As part of the 2022 Dear Poet project, students around the country and the world wrote letters to Luisa A. Igloria in response to a video of her reading her poem “Ode to Tired Bumblebees Who Fall Asleep Inside Flowers with Pollen on their Butts” aloud. Luisa A. Igloria wrote letters back to seven of these students; their letters and her replies are included below.

Luisa A. Igloria also wrote a response to all of the participants of this year's Dear Poet project.

Dear Readers,

It’s such a gift and privilege to know that you’ve read my poem “Ode to Tired Bumblebees Who Fall Asleep Inside Flowers with Pollen on their Butts.” I’m so grateful for your letters, and for words that tell me you fell into my poem and, even if only for a brief while, found some pleasure, joy, or respite there.

Some of you made comments about the amusing title, before asking how this poem came to be. I wrote it in the early part of the pandemic, after a student in one of the poetry workshops I teach for The Muse Writers Center in Norfolk sent me a link to a story on these bees. The article had lots of adorable photos of so many different kinds of flowers, with bees that had dropped headfirst into them to take a bee-nap. My student said, “I bet you could write a poem about that!” How could I not? 

Writing this also gave me plenty of opportunity to use some favorite strategies for getting more deeply into the subject or structure of a poem. Since a poem lives most vividly through the specificity and immediacy of its details, I loved exploring things like the names of flowers and of bee anatomy (corbiculae!) and reading up a little bit more on the particular type of behavior described in the article. I thought only female bees gathered nectar and pollen; but I found a few science articles saying there are some bees, like carpenter bees, who drink nectar as well as carry pollen back to the colony. 

By the time I’d finished writing the poem, it didn’t feel as though I needed to back up every part of every line with footnotes and bibliography—it felt finished as soon as I arrived at the lines on the bees’ retreat from the overwhelming world in a way that mirrors our own. That’s where the bees took me. When you read the poem, or any other poem for that matter, your own experiences, ideas, and memories add to how you interact with it and interpret it.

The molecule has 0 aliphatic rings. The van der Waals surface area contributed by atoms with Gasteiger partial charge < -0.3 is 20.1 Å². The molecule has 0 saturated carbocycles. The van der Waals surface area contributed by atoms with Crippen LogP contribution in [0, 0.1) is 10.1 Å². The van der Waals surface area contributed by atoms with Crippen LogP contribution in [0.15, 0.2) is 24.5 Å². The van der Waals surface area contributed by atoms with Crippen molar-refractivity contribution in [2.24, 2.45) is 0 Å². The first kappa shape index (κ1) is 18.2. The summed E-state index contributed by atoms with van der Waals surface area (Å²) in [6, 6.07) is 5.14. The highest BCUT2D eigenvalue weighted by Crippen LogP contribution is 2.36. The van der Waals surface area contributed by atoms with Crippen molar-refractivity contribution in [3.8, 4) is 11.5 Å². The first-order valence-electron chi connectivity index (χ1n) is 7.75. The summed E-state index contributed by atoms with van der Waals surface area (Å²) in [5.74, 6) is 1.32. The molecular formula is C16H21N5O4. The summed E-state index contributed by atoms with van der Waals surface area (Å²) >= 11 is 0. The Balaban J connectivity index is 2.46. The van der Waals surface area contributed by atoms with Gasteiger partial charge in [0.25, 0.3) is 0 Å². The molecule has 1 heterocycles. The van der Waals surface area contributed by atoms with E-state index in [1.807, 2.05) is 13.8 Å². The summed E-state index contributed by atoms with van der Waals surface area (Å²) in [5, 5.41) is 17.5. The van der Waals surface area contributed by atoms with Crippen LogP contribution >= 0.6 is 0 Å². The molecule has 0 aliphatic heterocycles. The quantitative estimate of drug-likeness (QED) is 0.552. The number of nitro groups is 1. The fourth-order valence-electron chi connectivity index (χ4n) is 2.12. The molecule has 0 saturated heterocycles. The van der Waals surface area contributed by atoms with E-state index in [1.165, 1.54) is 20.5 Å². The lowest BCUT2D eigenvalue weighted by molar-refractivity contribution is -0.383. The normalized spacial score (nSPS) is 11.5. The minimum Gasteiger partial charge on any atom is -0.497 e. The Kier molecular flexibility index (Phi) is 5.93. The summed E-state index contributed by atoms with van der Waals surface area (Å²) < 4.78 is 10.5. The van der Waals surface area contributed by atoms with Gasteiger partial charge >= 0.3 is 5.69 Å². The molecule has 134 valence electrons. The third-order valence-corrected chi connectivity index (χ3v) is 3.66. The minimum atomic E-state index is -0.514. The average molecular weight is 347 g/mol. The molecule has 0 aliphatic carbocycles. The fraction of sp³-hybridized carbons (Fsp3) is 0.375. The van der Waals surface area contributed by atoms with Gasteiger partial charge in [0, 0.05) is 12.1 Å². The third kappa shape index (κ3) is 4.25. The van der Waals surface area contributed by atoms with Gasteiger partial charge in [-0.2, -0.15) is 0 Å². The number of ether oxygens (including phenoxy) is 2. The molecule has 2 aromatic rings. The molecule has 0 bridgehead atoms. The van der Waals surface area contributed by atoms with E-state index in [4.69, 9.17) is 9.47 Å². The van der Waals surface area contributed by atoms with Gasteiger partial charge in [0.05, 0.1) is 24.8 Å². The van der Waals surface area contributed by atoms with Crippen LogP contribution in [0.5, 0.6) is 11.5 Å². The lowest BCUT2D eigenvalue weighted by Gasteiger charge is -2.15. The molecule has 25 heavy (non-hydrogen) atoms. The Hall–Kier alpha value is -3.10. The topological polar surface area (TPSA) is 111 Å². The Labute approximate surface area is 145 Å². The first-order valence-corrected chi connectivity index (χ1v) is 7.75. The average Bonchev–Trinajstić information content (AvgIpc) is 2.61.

Many of you immediately zeroed in on how the bees “dropped mid-flight,/mid-thought” and made a connection to how we’re feeling as we live through these difficult times:

        ...How we all retreat
behind some folded screen as work
or the world presses in too
soon, too close, too much. 

My family and I hunkered down at home to try to stay safe and well. I taught my classes remotely, my youngest daughter attended her classes remotely, my husband worked at his job also remotely. Each of us did what we needed to do in our own separate corners of the same house. And while, thankfully, we had each other instead of having to suffer through this time completely alone by ourselves, the absence of physical connection to all the places we used to go and all the people we used to hang out with before, also gave us a sense of incredible isolation. 

There’s only so much bread you can learn to bake, so many dalgona coffees to whip up, so many crafts you can start or finish during a pandemic. But at least there was, is, poetry—reading and re-reading the words of poets I love as well as finding the words of poets new to me is comforting and reassuring in so many ways. I feel I’m not alone. And I hope you’ll always feel that there’s someone you can talk to and someone who’ll listen. 

May you never stop dreaming of what is good and possible for our world. May you always find the tools and teachers and the community you need. 

Yours in poetry,

Luisa A. Igloria


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